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'I'm scared about what the future is going to look like' | DCRA whistleblower fights for his life and job

Audrick Payne has been voicing his concerns about the DCRA for two decades. Now, as he awaits a kidney transplant, he says the agency wants to let him go.

WASHINGTON — As the dialysis machine chugs along, removing toxins and fluid from the blood, Audrick Payne tries to stay focused on life.

"I'm a fighter," the DC Department of Consumer and Regulatory Affairs elevator inspector said. 

While Payne waits for a kidney transplant, he hooks up to his at-home dialysis four days a week for four hours a day. His closet is full with boxes, a lifeline of supplies, that he needs to survive.   

"I have a young wife, grandkids and I'm scared about what the future is going to look like if I'm not here to help out," Payne said when asked if he was scared. 

Now, the long-time DCRA whistleblower has to add another fear to his list: losing his job. 

RELATED: A year ago, he blew the whistle on DCRA. Now, he's retiring and says he doesn't think the agency can change

Payne received a notice of proposed removal dated Oct. 30, stating that DCRA plans to terminate him by Dec. 11, 2020. The letter said Payne has been AWOL since "he was no longer covered under an approved medical absence."

"Someone in HR is not hooked on phonics because it's spelled out right there in the documents that [I'm] on long term disability," he said.

Payne provided WUSA9 an email from DCRA approving his benefits through the Family Medical Leave Act in January 2017. He said FMLA expired in 2019, but according to documents, that's when Payne was granted short term disability, followed by a recent extension of long term disability until 2022.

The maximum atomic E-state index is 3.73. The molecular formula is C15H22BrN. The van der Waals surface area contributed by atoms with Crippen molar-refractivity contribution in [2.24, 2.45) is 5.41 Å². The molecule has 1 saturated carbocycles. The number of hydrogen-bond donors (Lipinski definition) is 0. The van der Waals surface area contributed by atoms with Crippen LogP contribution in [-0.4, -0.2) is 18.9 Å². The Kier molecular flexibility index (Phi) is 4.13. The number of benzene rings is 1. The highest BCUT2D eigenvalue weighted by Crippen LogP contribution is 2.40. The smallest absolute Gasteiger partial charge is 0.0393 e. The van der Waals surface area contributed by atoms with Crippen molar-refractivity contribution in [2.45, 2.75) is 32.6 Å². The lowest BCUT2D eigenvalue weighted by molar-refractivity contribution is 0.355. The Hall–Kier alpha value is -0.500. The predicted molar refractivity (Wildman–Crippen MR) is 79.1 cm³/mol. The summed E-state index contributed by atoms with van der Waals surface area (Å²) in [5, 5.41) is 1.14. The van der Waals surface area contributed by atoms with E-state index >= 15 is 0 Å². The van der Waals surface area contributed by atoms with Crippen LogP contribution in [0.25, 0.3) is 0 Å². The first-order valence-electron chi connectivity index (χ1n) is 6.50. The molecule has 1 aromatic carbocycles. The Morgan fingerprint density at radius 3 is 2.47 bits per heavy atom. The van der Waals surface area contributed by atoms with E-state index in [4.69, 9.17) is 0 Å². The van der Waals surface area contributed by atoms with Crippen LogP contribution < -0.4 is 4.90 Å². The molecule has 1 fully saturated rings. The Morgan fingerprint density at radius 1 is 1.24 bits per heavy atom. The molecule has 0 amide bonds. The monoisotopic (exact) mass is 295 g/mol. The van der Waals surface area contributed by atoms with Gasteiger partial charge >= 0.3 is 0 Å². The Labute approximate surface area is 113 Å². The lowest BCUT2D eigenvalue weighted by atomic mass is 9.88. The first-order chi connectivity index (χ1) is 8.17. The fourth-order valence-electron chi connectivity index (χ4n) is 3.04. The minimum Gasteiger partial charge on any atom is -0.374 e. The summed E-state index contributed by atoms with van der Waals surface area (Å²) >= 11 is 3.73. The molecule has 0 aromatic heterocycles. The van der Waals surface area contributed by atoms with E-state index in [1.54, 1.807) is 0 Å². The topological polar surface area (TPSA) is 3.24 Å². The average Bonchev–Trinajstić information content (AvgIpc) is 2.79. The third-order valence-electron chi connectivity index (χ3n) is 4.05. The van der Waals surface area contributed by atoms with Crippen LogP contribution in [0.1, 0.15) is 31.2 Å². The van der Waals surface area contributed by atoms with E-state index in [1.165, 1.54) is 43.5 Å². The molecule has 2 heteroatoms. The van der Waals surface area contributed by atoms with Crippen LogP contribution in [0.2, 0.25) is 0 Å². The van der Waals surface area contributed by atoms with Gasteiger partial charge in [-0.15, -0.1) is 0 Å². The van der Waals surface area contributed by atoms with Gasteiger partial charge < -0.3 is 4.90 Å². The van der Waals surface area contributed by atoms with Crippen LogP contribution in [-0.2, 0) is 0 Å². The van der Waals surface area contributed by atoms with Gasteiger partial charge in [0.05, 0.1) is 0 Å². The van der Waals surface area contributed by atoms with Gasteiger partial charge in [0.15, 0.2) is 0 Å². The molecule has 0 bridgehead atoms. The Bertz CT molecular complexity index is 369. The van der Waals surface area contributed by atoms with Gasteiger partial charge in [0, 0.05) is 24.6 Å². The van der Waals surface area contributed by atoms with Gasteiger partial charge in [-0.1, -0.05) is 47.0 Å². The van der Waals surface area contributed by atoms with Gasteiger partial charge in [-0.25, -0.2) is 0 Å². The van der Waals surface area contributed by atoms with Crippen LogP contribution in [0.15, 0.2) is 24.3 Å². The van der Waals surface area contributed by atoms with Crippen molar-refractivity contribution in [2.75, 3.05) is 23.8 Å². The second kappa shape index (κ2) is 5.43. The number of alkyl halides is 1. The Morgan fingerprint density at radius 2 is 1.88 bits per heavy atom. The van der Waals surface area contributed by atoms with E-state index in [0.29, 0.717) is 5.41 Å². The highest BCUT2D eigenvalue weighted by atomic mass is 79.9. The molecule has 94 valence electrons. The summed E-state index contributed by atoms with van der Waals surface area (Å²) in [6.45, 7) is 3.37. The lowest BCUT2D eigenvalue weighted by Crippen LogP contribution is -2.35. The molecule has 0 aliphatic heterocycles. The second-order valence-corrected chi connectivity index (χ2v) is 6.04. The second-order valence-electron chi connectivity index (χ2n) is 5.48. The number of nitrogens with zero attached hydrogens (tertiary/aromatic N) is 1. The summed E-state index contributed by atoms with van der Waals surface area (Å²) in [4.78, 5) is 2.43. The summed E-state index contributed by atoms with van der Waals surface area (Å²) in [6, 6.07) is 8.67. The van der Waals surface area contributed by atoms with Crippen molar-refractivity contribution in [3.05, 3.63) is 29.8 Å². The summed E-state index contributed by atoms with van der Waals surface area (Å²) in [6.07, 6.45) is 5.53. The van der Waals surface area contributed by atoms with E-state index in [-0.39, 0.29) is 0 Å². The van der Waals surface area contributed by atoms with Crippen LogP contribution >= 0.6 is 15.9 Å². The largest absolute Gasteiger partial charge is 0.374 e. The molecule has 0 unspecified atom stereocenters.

In 2019, Payne revealed a series of failures that put residents at risk every day: dangerous elevators, shoddy inspections, as well as "life and limb" hazards.

"I went before the city council and blew the whistle on what is going on at DCRA," Payne said. "For the last 20 years, I've been working there and I feel like all of this is part of a big retaliation."


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WUSA9 reached out to DCRA, but a spokesperson would not comment on Payne's allegations of retaliation, and said they're not allowed to discuss personnel matters.

The spokesperson said the notice of removal is not final and that Payne has an option to appeal the decision. 

"We will respond accordingly," Payne's attorney, Samuel Baily Jr. said. 

When asked what he thinks he deserves, Payne said "a little compassion and dignified respect."

"These people don't care anything about their employees and that's why I'm doing this story," Payne said. "I want D.C. government employees to know that if you're sick, you got cancer or whatever it is, these people will throw you under the bus and run over you."

D.C. Council Chairman Phil Mendelson said that a bill to break up the DCRA will be up for a vote on Tuesday. He said that it has the full support of council members. 

RELATED: 'I'm frustrated and I'm angry!' | Survivor of deadly fire says DCRA continues to fail residents

RELATED: DCRA investigator speaks out about fatal Kennedy Street fire: 'People died in that place. It didn't have to happen'

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